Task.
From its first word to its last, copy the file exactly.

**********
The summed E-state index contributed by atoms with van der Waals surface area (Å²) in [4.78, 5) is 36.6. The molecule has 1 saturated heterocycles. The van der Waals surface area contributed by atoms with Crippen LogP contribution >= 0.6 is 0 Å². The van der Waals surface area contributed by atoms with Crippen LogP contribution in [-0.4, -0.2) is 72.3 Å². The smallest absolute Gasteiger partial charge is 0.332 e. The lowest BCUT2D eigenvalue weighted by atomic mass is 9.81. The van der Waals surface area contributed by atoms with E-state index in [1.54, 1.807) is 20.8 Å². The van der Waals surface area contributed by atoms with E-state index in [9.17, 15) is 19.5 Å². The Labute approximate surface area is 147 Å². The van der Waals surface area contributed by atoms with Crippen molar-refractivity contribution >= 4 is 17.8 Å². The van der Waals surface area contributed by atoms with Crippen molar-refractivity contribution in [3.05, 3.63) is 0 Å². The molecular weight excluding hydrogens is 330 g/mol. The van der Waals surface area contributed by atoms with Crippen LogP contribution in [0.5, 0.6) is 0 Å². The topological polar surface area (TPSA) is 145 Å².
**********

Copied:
The summed E-state index contributed by atoms with van der Waals surface area (Å²) in [4.78, 5) is 36.6. The molecule has 1 saturated heterocycles. The van der Waals surface area contributed by atoms with Crippen LogP contribution >= 0.6 is 0 Å². The van der Waals surface area contributed by atoms with Crippen LogP contribution in [-0.4, -0.2) is 72.3 Å². The smallest absolute Gasteiger partial charge is 0.332 e. The lowest BCUT2D eigenvalue weighted by atomic mass is 9.81. The van der Waals surface area contributed by atoms with E-state index in [1.54, 1.807) is 20.8 Å². The van der Waals surface area contributed by atoms with E-state index in [9.17, 15) is 19.5 Å². The Labute approximate surface area is 147 Å². The van der Waals surface area contributed by atoms with Crippen molar-refractivity contribution >= 4 is 17.8 Å². The van der Waals surface area contributed by atoms with Crippen molar-refractivity contribution in [3.05, 3.63) is 0 Å². The molecular weight excluding hydrogens is 330 g/mol. The van der Waals surface area contributed by atoms with Crippen LogP contribution in [0.5, 0.6) is 0 Å². The topological polar surface area (TPSA) is 145 Å².